World News

Brazil opposition parties endorse Serra candidacy

BRASILIA (Reuters) - Brazil’s leading opposition candidate Jose Serra on Saturday launched his bid for the presidency in October elections, proposing more efficiency, new trade deals and improved public transportation and security.

Former Sao Paulo state governor Jose Serra (R) kisses former Minas Gerais state governor Aecio Neves during the ceremony to launch Serra's presidential candidacy by the ruling Brazilian Party of Social Democracy, in Brasilia April 10, 2010. REUTERS/Ricardo Moraes

Serra, of the centrist PSDB party, also criticized high taxes in Latin America’s largest economy and accused the current administration of President Luiz Inacio Lula da Silva of turning a blind eye on human rights abuses abroad.

The PSDB, the right-wing Democratas, and the Popular Socialist Party declared their support for the veteran politician at an event in the capital Brasilia.

“We are here today to renew our commitment to Jose Serra,” Democratas president Rodrigo Maia told several thousand supporters at a packed convention center.

Serra’s main rival for the top job will be Dilma Rousseff of Lula’s ruling, center-left Workers’ Party.

Serra, a 68-year-old trained economist, has a 9-point lead over Rousseff in an opinion poll two weeks ago.

A former health minister and mayor of the city of Sao Paulo, Serra resigned as Sao Paulo state governor last week in line with election laws.

Under the slogan “Brazil can do better” Serra proposed a more efficient and professional state apparatus that would allow for lower taxes but more investment.

“Practicing fiscal austerity means doing more and better with the same resources,” he said in a prepared speech.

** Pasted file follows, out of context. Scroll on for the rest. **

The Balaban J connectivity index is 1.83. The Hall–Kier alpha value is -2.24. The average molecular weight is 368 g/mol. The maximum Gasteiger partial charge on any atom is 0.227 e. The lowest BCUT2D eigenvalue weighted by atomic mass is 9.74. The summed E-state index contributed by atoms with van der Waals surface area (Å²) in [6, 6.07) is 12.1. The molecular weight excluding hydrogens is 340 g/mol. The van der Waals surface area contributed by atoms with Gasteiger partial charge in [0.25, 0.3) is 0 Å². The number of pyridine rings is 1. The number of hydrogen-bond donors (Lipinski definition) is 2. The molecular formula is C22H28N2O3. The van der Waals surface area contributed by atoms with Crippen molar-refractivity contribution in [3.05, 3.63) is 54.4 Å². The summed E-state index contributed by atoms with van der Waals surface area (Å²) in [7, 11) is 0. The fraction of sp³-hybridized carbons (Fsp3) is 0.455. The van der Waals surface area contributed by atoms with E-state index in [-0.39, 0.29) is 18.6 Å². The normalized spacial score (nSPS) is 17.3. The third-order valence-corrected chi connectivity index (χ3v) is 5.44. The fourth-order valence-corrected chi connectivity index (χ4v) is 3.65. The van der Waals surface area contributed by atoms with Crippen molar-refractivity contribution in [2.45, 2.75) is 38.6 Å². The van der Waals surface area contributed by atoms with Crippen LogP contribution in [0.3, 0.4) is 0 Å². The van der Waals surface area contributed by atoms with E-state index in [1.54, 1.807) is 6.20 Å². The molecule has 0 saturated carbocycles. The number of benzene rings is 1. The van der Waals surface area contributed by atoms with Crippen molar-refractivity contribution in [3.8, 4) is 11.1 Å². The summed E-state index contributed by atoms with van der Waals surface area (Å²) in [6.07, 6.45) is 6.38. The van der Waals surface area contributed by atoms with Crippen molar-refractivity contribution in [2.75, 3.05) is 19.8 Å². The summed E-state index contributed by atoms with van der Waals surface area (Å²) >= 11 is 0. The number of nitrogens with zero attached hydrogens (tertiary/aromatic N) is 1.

Neither Serra nor Rousseff are seen as breaking with the mostly market-friendly policies that have ensured economic stability over the past decade. But some investors prefer Serra for his party’s centrist position and his experience.


Brazil’s economic growth was not sustainable with a “perverse combination” of high taxes, growing spending and a rising balance of payments deficit, Serra said.

Brazil needed to significantly boost its investment in infrastructure, which was one of the lowest in the world.

Pot-holed roads and crowded airports were a major brake on the economy, he said in a swipe at Rousseff, who headed the Lula administration’s infrastructure investments.

“Brazil’s GDP could grow more -- 50 percent more -- if its infrastructure were adequate.”

Brazil also needed to pursue new exports markets more aggressively and negotiate more free trade deals, Serra said.

“Do you know how many trade accords Brazil signed in recent years? One, and it still requires congressional approval. Where’s the aggressive trade policy?”

Serra, who was persecuted during military dictatorships in Brazil and Chile, criticized the Lula administration for an ambiguous stance on human rights abuses abroad.

“Democracies don’t have workers who disagree dying of a hunger strike,” he said referring to Lula’s recent description of a dying Cuban dissident as a common criminal.

PSDB leaders have also criticized Lula’s close ties to Iran, whose president visited Brazil last year.

“Human rights are not negotiable,” Serra said.


Serra also dwelled on health and public security issues, which opinion polls show are the Lula government’s weakness.

“What mother or father doesn’t feel threatened by violence and drug-trafficking?.”

Drug-related violence rattles Rio de Janeiro and other cities frequently, killing thousands of people each year.

Jacira Nazare, who distributed good-luck bracelets at the event, said she would vote for Serra, even though she backed Lula’s reelection in 2006.

“I haven’t see the improvement I had hoped for where I live,” she said, citing problems of insecurity and drugs in her neighborhood in the northeastern city of Salvador.

Known for his often stiff demeanor and pedantic style, Serra appeared relaxed and reaped the occasional, spontaneous applause as he cracked jokes and told anecdotes of his life.

But despite the fanfare, party leaders remained realistic, knowing that Rousseff will benefit from the president’s huge popularity and a quickly rebounding economy.

“It will be one of the most difficult elections of all time,” PSDB president Sergio Guerra told supporters.

Editing by Eric Walsh